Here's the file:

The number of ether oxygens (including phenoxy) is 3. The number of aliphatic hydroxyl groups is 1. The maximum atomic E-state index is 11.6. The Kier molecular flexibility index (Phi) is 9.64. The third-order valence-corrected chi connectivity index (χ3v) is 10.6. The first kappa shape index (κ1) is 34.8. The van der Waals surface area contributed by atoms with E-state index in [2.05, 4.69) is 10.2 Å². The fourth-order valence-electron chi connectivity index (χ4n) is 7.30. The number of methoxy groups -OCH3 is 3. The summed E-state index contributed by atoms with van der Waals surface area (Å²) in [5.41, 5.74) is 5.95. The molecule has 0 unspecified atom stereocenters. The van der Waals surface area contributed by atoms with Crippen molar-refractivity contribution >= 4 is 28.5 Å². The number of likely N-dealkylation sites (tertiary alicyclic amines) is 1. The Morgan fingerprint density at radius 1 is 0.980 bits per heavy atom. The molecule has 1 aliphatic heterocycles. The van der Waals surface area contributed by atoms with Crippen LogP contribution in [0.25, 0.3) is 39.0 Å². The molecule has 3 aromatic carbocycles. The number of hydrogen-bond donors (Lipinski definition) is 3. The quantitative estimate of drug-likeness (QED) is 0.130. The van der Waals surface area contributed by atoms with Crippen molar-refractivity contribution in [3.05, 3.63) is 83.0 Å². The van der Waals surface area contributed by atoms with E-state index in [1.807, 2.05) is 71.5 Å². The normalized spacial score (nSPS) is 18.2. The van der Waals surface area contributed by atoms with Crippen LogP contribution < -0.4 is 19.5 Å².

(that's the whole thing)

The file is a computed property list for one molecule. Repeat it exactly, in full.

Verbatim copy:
The number of ether oxygens (including phenoxy) is 3. The number of aliphatic hydroxyl groups is 1. The maximum atomic E-state index is 11.6. The Kier molecular flexibility index (Phi) is 9.64. The third-order valence-corrected chi connectivity index (χ3v) is 10.6. The first kappa shape index (κ1) is 34.8. The van der Waals surface area contributed by atoms with E-state index in [2.05, 4.69) is 10.2 Å². The fourth-order valence-electron chi connectivity index (χ4n) is 7.30. The number of methoxy groups -OCH3 is 3. The summed E-state index contributed by atoms with van der Waals surface area (Å²) in [5.41, 5.74) is 5.95. The molecule has 0 unspecified atom stereocenters. The van der Waals surface area contributed by atoms with Crippen molar-refractivity contribution >= 4 is 28.5 Å². The number of likely N-dealkylation sites (tertiary alicyclic amines) is 1. The Morgan fingerprint density at radius 1 is 0.980 bits per heavy atom. The molecule has 1 aliphatic heterocycles. The van der Waals surface area contributed by atoms with Crippen LogP contribution in [0.25, 0.3) is 39.0 Å². The molecule has 3 aromatic carbocycles. The number of hydrogen-bond donors (Lipinski definition) is 3. The quantitative estimate of drug-likeness (QED) is 0.130. The van der Waals surface area contributed by atoms with Crippen molar-refractivity contribution in [3.05, 3.63) is 83.0 Å². The van der Waals surface area contributed by atoms with E-state index in [1.807, 2.05) is 71.5 Å². The normalized spacial score (nSPS) is 18.2. The van der Waals surface area contributed by atoms with Crippen LogP contribution < -0.4 is 19.5 Å².